In 2011, the IRS began regulating non-attorney, non-CPA tax-return preparers. New regulations require them to pass an exam, pay an annual fee, and take fifteen hours of continuing-education courses each year. The new rules threaten to drive many preparers out of business, and raise costs to others.
The IRS has only one small obstacle to implementing these new rules – the U.S. Constitution. Congress has never given the IRS and Treasury authority to regulate tax preparers.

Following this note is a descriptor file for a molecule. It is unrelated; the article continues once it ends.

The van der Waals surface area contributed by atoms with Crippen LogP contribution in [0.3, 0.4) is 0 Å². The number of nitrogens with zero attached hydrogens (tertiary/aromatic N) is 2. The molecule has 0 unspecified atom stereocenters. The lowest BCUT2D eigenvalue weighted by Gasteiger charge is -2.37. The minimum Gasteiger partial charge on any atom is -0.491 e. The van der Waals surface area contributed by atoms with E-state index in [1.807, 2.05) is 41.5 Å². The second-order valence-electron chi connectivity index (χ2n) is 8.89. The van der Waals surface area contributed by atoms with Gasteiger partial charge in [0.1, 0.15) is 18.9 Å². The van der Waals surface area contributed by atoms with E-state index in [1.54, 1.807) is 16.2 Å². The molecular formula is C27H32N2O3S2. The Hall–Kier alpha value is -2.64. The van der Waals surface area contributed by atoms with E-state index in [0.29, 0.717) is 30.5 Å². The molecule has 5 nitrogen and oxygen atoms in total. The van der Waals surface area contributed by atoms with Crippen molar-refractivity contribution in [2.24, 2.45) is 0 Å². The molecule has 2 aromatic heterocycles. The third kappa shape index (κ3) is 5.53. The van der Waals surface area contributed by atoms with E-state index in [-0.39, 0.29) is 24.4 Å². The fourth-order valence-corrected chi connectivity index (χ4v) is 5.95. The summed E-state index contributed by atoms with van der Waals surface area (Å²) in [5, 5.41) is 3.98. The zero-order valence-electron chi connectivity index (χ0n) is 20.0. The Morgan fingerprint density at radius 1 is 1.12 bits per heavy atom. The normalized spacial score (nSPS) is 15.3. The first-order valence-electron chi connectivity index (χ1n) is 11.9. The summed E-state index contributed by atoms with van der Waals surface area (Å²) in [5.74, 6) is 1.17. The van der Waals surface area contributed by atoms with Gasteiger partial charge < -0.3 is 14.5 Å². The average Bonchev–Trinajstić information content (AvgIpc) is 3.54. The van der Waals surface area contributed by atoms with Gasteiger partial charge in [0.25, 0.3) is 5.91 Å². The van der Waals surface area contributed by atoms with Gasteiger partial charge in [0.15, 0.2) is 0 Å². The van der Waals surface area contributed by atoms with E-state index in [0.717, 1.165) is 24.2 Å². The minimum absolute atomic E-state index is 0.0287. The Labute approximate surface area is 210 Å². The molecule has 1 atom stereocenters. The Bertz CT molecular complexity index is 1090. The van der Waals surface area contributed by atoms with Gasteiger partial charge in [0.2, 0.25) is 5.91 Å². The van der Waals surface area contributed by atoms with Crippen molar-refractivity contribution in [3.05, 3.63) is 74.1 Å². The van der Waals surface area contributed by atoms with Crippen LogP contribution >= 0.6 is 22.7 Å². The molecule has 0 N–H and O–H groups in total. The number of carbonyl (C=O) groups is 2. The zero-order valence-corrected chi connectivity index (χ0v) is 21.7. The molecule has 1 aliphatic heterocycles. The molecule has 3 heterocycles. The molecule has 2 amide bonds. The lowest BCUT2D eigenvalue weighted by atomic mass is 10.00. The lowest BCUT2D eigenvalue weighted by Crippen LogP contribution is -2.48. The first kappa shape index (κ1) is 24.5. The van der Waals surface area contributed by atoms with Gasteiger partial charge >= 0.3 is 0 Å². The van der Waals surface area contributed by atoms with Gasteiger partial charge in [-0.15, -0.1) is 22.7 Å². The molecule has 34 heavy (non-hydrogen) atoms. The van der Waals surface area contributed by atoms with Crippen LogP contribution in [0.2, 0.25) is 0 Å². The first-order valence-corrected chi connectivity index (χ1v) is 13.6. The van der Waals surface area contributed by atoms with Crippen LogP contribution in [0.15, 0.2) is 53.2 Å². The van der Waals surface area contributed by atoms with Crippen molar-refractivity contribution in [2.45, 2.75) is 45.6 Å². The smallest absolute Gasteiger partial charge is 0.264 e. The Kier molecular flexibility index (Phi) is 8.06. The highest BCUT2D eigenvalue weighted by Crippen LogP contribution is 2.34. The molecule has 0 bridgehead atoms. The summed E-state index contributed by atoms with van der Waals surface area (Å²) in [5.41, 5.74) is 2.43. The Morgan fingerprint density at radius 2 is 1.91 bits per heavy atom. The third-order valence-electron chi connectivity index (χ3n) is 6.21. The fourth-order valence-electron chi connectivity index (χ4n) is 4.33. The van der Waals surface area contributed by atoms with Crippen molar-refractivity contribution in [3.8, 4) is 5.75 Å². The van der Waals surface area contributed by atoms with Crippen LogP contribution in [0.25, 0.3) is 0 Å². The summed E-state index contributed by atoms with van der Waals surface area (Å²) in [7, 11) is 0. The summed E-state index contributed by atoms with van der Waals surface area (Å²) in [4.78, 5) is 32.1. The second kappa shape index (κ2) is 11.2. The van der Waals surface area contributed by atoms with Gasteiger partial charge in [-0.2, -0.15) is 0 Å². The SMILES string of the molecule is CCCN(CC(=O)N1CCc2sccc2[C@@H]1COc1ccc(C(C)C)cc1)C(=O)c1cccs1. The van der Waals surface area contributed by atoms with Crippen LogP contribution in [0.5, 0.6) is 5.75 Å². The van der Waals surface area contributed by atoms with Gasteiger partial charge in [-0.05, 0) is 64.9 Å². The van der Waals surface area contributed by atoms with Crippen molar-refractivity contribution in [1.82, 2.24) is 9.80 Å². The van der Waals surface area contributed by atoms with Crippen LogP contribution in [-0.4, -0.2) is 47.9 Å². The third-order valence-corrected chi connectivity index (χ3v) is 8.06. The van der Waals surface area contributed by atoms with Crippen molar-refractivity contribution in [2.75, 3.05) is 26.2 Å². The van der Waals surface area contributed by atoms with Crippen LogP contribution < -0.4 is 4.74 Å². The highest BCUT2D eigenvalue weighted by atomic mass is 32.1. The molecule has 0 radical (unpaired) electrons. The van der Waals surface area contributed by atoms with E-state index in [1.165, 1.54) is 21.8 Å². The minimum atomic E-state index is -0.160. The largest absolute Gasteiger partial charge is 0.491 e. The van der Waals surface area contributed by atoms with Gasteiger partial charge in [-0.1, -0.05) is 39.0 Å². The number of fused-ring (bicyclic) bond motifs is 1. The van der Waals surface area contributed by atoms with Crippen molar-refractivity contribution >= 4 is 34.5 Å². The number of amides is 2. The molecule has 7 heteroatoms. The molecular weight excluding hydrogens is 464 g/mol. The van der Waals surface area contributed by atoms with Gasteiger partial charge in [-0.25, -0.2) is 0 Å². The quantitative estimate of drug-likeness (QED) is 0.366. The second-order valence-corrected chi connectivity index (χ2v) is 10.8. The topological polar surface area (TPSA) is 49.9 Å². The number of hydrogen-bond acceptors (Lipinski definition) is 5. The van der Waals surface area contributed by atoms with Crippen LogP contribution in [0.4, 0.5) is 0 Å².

The IRS argued that an 1884 statute gave the requisite authorization when it allowed the IRS to regulate “representatives” who “practice” before it. The court did not agree that tax return preparers are representatives practicing before the IRS, and issued an injunction against the new rules.
The Institute for Justice represented the preparers in this case. Depending on where they are on the political spectrum, many can’t stand the Institute for Justice, while others celebrate their efforts to confront unconstitutional government action.
Loving v. Commissioner, Case No. 12-385, January 18, 2013, U.S. District Court for the District of Columbia